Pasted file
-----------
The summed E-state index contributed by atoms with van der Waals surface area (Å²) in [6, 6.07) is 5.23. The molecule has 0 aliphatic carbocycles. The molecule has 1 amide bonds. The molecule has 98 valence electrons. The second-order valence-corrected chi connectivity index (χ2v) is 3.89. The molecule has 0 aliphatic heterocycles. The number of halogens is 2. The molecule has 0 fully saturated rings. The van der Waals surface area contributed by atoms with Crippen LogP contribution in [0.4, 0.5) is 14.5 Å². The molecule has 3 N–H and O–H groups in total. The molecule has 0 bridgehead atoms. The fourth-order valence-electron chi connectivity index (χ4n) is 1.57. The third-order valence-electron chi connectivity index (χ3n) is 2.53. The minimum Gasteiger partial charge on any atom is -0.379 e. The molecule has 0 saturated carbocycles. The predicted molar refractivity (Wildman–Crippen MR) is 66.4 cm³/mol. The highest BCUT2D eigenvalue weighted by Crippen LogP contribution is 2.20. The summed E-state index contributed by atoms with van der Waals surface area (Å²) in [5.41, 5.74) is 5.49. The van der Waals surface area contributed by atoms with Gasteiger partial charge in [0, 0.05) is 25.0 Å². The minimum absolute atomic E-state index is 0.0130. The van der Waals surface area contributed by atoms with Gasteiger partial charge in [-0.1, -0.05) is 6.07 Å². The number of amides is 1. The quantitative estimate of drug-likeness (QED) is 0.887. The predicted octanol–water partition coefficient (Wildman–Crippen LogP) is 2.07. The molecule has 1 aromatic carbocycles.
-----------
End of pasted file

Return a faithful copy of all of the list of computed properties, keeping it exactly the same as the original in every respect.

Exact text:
The summed E-state index contributed by atoms with van der Waals surface area (Å²) in [6, 6.07) is 5.23. The molecule has 0 aliphatic carbocycles. The molecule has 1 amide bonds. The molecule has 98 valence electrons. The second-order valence-corrected chi connectivity index (χ2v) is 3.89. The molecule has 0 aliphatic heterocycles. The number of halogens is 2. The molecule has 0 fully saturated rings. The van der Waals surface area contributed by atoms with Crippen LogP contribution in [0.4, 0.5) is 14.5 Å². The molecule has 3 N–H and O–H groups in total. The molecule has 0 bridgehead atoms. The fourth-order valence-electron chi connectivity index (χ4n) is 1.57. The third-order valence-electron chi connectivity index (χ3n) is 2.53. The minimum Gasteiger partial charge on any atom is -0.379 e. The molecule has 0 saturated carbocycles. The predicted molar refractivity (Wildman–Crippen MR) is 66.4 cm³/mol. The highest BCUT2D eigenvalue weighted by Crippen LogP contribution is 2.20. The summed E-state index contributed by atoms with van der Waals surface area (Å²) in [5.41, 5.74) is 5.49. The van der Waals surface area contributed by atoms with Gasteiger partial charge in [0, 0.05) is 25.0 Å². The minimum absolute atomic E-state index is 0.0130. The van der Waals surface area contributed by atoms with Gasteiger partial charge in [-0.1, -0.05) is 6.07 Å². The number of amides is 1. The quantitative estimate of drug-likeness (QED) is 0.887. The predicted octanol–water partition coefficient (Wildman–Crippen LogP) is 2.07. The molecule has 1 aromatic carbocycles.